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Planning enforcement backlog hits 300 cases

Planning enforcement backlog hits 300 cases

Wednesday 24 March 2021

Planning enforcement backlog hits 300 cases

Wednesday 24 March 2021

The backlog of planning enforcement cases has hit 300 because the department is seriously under-resourced, the Environment Minister has said.

Deputy John Young said his team had been stretched by Brexit matters, including fishing, and the pandemic, which “at its worst lost 50%” of its staff.

“The enforcement team has been badly depleted and there is a backlog of work. What I’m told by the office at the moment is that the One Government… model should realign some resources internally to strengthen that team. But there’s no beating around the bush, I’ve been frustrated… and I’ve asked the Director General for the appointment of short-term temporary contract resource to help us get rid of that backlog,” he told the States Assembly yesterday. 

“There’s nearly 300 cases, and I’m very frustrated that so far the system has not been prepared to allow to release those resources to enable to get this job done. I’m sorry to say, but that’s the situation.”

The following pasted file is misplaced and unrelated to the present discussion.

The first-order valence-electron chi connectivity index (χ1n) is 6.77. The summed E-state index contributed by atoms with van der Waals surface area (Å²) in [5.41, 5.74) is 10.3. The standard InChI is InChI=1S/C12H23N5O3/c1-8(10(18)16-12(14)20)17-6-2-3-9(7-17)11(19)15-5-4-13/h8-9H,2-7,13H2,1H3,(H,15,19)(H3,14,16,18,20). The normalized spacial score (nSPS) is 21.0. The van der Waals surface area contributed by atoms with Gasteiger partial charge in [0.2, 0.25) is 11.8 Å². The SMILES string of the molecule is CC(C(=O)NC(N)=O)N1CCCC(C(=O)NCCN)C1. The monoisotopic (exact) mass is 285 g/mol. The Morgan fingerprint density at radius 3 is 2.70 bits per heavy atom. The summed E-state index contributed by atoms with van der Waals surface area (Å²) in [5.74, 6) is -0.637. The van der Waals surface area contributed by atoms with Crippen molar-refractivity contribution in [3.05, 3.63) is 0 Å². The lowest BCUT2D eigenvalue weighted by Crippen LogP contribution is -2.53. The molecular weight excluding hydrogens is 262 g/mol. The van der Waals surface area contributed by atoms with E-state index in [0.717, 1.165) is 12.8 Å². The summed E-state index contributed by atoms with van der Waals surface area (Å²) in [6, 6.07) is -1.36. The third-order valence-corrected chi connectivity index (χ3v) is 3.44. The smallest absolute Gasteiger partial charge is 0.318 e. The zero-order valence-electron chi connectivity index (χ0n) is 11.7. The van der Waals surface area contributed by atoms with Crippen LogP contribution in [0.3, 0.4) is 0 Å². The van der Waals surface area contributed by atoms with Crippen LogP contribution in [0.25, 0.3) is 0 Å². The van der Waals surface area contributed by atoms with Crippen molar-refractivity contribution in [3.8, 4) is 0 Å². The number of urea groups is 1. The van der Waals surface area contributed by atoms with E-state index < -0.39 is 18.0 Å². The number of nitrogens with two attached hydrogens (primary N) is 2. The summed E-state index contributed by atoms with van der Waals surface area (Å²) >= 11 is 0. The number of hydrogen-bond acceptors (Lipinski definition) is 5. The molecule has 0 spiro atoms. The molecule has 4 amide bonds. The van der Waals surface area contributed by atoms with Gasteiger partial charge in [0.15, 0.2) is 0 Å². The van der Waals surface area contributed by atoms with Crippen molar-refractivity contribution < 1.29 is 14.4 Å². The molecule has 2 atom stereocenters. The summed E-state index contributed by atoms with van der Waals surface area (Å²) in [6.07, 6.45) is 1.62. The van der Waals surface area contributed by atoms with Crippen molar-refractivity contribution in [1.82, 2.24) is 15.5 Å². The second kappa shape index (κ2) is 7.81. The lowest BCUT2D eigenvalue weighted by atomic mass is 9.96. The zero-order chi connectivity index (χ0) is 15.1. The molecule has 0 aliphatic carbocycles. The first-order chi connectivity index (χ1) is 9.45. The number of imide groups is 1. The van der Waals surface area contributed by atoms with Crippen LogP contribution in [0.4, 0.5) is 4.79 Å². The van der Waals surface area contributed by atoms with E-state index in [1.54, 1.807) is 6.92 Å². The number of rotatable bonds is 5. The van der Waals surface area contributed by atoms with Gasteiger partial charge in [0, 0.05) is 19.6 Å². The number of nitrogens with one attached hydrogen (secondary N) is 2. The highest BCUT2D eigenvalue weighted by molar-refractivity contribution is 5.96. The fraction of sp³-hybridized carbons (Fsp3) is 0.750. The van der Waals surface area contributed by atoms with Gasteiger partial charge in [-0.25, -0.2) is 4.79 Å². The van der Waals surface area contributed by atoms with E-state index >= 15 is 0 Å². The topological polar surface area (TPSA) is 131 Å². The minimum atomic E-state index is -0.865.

The admission came as he was grilled on what his department was doing to strengthen the protection of mature and listed trees in the island. 

Last month, a local ecologist told Express that she had discovered that 30 applications had been made to fell protected trees since 2008 – none of which were refused. This resulted in close to 100 trees being felled. 


Pictured: 100 'protected' trees have been felled since 2008.

Responding to a question from Deputy Kirsten Morel relaying Jersey Trees for Life’s concerns that the current laws are “inadequate”, the Minister said that he had been troubled by “shocking” reports of about the loss of listed trees and had therefore hoped to be able to bring new measures forward by July. However, he said that this work was now behind schedule due to “pressure” on law drafting.

Deputy Graham Truscott suggested a “simple permit system”, referencing one in Vancouver that requires individuals to apply for a removal permit if the tree’s diameter is 20cm or more and it is measured at 1.4m or more above the ground. 

Deputy Young said his system, which he now expected to be able to formally propose in September, would involve permits, and pledged that it would not be “over-bureaucratic."

In the interim, Deputy Kirsten Morel asked whether it would be possible for the Minister to sign an order to protect all trees in built areas.

“…My immediate response is I think I would be very doubtful whether the law would allow it. The simple change I need to have is that the felling of the tree becomes 'development'. If that happens, then I could do such a thing,” Deputy Young replied.

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